Waldgeflüster are a seriously vexing band: on the one hand, I can only sit back and marvel at the musicianship they display when distilling and capturing the essence of nature’s isolation and impersonal dispassion (appropriately, given the band’s name translates directly as “forest whisperings”) in their near-perfect meshing of gentle folk-like acoustic melodies with blastbeat-ridden waves of black metal hellfire. On the other hand, there’s the intense frustration at how much it feels like they’re holding back.
On Mondscheinsonaten, their most recent album, there’s ample evidence of just how heavy they can get (“Der Steppenwolf”) but it’s always tempered and controlled. Sadly, where other artists like Imperium Dekadenz display similar restraint but also convey the sense of barely-contained, simmering rage, Waldgeflüster’s caution translates as tentative and unwilling to offend. As a result, instead of an all-consuming black metal fury driving their engine, the impression is more one of mere discontent. As a genre, black metal is already lampooned within mainstream media, when not being outright lambasted – take Jonas Åkerlund’s recent Lords of Chaos film, which eschews celebration of a unique cultural artefact in favour of teenage rebellion and whiny posturing – so any opportunity for further sulking adolescent comparison should be avoided at all costs.
That is not to say, however, that Mondscheinsonaten is in any way a bad album, just a frustrating one. This is further fueled by the massive similarity in tone, register and composition as previous albums like Ruinen (2016) and Meine Fesseln (2014). The Ulver / Agalloch post-black emotive notes are all still in place, the crystalline production of the ‘clean’ instruments is still firmly at odds with the raw, high-gain tone of the ‘heavy’ parts – “Rotgoldene Novemberwälder” typifies this – which themselves can be favourably likened to Winterfylleth or Saor, a comparison further heightened by the chanted introduction, “Einleitung”. So Waldgeflüster are playing it safe, sticking to their signature for the most part.
Check out the album’s first sampling via the lead single, “Rotgoldene Novemberwälder”.
However, this stylistic signature does at least evolve, in that it moves more towards the folk end of the spectrum (elements like the Jewish harp texture on “Gipfelsturme” emphasise this), but given the technical proficiency and propensity towards violent, raw guitar tone, they could easily have moved in the opposite direction, possibly to a better result. Take the simple, riff-based structure of “Und der Wind”, for example – its repetitive melody could easily build further, taking a leaf out of Taake’s book in growing a reverberating, trance-like wall of sound out of one passage. Instead, the song twists and turns – like a winding forest path, appropriately – ending up as a sprawling eleven-minute meander that comes out safely on the other side. A more feral sylvan presence is always hinted at, but never explored. Even the more anguished, almost DSBM wails Winterherz dredges from his throat on “Von Winterwäldern und Monscheinsonaten” are all too quickly extinguished in clear lead work and the barest brushes of percussion.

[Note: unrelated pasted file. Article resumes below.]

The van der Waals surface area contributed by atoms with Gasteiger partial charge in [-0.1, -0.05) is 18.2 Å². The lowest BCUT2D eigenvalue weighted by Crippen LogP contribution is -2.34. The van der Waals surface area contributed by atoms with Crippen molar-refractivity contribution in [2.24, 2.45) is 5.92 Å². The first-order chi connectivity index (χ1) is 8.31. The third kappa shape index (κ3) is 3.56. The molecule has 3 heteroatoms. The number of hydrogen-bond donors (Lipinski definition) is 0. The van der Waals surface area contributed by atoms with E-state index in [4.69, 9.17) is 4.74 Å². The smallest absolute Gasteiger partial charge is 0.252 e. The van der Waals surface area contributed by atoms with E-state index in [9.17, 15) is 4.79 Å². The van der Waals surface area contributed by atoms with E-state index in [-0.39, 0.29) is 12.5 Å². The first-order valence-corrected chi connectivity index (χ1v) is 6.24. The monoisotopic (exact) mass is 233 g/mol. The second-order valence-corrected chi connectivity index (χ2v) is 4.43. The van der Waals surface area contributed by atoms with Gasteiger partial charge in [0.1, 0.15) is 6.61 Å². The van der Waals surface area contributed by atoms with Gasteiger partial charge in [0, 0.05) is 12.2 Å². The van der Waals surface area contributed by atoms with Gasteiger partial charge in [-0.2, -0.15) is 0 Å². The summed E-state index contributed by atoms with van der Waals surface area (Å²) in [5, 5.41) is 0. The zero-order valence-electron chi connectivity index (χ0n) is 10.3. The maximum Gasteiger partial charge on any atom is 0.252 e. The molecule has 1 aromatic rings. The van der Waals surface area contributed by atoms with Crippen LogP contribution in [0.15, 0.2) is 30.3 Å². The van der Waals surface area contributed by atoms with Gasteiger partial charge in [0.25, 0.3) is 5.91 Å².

This ‘playing it safe’ approach is, finally, what seals the vexation deal. Extreme metal of all kinds, not just black metal, is not a safe place. Certainly, its cathartic and therapeutic effects have been documented, but Waldgeflüster’s latest offering is a gentle lullaby delivered via the vehicle of black metal, not an anthem or call to arms; in fact, upon listening to songs like “Staub in der Lunge” or the acoustic re-working of “Der Steppenwolf” I would go so far as to say Mondscheinsonaten belongs less in the genre of black metal and more in gothic metal, alongside the likes of Lacrimosa or Theatre of Tragedy. This is no denigration of the Waldegflüster’s music, but certainly of their genre classification, and something a potential audience would do well to consider.
Mondscheinsonaten Track Listing:
02. Der Steppenwolf
04. Rotgoldene Novemberwälder
05. Und der Wind
06. Von Winterwäldern und Mondscheinsonaten
07. Staub in der Lunge
08. Der Steppenwolf (Acoustic version)
Run Time: 56:19
Release Date: April 12, 2019
Record Label: Nordvis Produktion